Heart failure (HF) involves significant functional impairment and complex treatment plans, and patients “often need the support of unpaid caregivers (CGs),” according to Antoinette Cheung and colleagues. Considering the possible impacts on CG’s health and wellbeing, the investigators explored economic, clinical, and humanistic effects on CGs of patients with HF. Their data, presented at the American College of Cardiology 71st Annual Scientific Session & Expo, demonstrated “the substantial burden to CGs of HF patients, even though estimates of specific elements of CG impact were often sparse and heterogeneous, in particular for economic burden.”
Regardless, Cheung and the study’s contributors advanced that, “despite limited data, notable findings included the wide variation in time spent caregiving and frequent identification of depression among CGs, which may lead to increased healthcare resource use for CGs.”
These observations were based on a systematic literature review of US studies reporting estimates of CG impact within the past 10 years, which returned 44 records. The included patients with HF and CGs were characterized, and the researchers calculated estimates of the burden of caring for those with HF.
The authors’ analysis observed that CGs had a mean age range of 41.4–71.4 years and were primarily female (49–100% in included articles) and the spouse or partner of the patient (21–100%). Six studies reported a range of 2–52 hours per week spent caregiving, and three studies reported a care duration range of 2.9–9.3 years. The authors highlighted two reports, one which observed 24% of CGs had quit their job or reduced their hours, and another which estimated a national annual informal CG cost of over $3 billion. Depression was reported in up to 40% of CGs in nine studies, while one study observed that 30% had anxiety.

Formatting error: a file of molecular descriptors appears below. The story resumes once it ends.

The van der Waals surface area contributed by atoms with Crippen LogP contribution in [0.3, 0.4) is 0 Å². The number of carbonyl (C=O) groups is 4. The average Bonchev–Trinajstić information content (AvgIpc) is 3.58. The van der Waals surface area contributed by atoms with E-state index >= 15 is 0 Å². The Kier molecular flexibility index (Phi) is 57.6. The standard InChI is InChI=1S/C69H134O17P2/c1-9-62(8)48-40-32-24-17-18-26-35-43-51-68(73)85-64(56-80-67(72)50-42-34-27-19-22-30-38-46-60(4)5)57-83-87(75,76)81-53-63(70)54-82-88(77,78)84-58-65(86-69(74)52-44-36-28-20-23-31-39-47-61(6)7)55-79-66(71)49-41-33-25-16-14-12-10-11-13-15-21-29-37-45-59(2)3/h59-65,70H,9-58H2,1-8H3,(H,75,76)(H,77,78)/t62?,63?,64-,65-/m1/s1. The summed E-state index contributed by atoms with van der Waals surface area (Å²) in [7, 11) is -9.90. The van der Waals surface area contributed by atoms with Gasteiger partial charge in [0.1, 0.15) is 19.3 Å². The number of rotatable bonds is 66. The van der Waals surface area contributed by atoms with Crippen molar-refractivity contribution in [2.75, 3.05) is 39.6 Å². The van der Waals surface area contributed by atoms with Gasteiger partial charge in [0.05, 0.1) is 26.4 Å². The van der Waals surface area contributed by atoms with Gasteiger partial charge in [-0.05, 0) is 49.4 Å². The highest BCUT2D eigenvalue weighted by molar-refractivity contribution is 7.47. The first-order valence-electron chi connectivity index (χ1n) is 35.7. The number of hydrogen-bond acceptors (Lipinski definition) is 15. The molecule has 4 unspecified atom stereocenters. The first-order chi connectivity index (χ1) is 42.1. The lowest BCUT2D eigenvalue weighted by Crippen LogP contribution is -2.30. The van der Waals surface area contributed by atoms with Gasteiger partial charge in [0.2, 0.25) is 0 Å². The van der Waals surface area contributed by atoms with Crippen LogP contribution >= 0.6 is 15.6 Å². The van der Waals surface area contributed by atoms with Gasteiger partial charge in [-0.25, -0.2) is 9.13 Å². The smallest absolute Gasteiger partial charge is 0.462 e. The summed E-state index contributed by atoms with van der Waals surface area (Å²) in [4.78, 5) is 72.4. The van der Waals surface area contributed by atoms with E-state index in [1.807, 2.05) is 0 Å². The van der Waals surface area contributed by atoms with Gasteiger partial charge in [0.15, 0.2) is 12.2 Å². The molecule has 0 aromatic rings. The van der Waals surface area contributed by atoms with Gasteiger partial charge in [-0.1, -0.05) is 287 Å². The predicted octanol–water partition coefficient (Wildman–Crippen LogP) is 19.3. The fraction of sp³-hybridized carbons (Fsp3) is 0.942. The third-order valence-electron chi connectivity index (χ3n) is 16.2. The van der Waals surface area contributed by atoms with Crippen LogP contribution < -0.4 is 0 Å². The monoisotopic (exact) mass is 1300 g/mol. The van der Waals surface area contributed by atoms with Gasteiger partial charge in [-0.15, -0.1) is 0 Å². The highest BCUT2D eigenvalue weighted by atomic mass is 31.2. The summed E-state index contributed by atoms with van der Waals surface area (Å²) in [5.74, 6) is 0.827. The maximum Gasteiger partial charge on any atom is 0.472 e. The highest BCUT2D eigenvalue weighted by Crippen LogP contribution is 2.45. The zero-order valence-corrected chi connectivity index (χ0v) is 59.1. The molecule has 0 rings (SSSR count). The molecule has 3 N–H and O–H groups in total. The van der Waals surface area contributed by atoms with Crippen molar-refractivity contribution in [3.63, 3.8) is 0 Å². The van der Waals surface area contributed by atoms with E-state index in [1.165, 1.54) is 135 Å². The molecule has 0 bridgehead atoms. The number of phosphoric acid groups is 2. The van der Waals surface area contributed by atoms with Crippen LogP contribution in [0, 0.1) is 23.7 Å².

The authors acknowledged that, although the instruments used to measure CG burden varied widely, the high impact of caregiving to CGs was consistent across studies—particularly in CGs with anxiety or depression. Ultimately, Cheung and colleagues proposed that “future research is needed to better characterize the CG burden in HF, including the evaluation of drivers of burden.”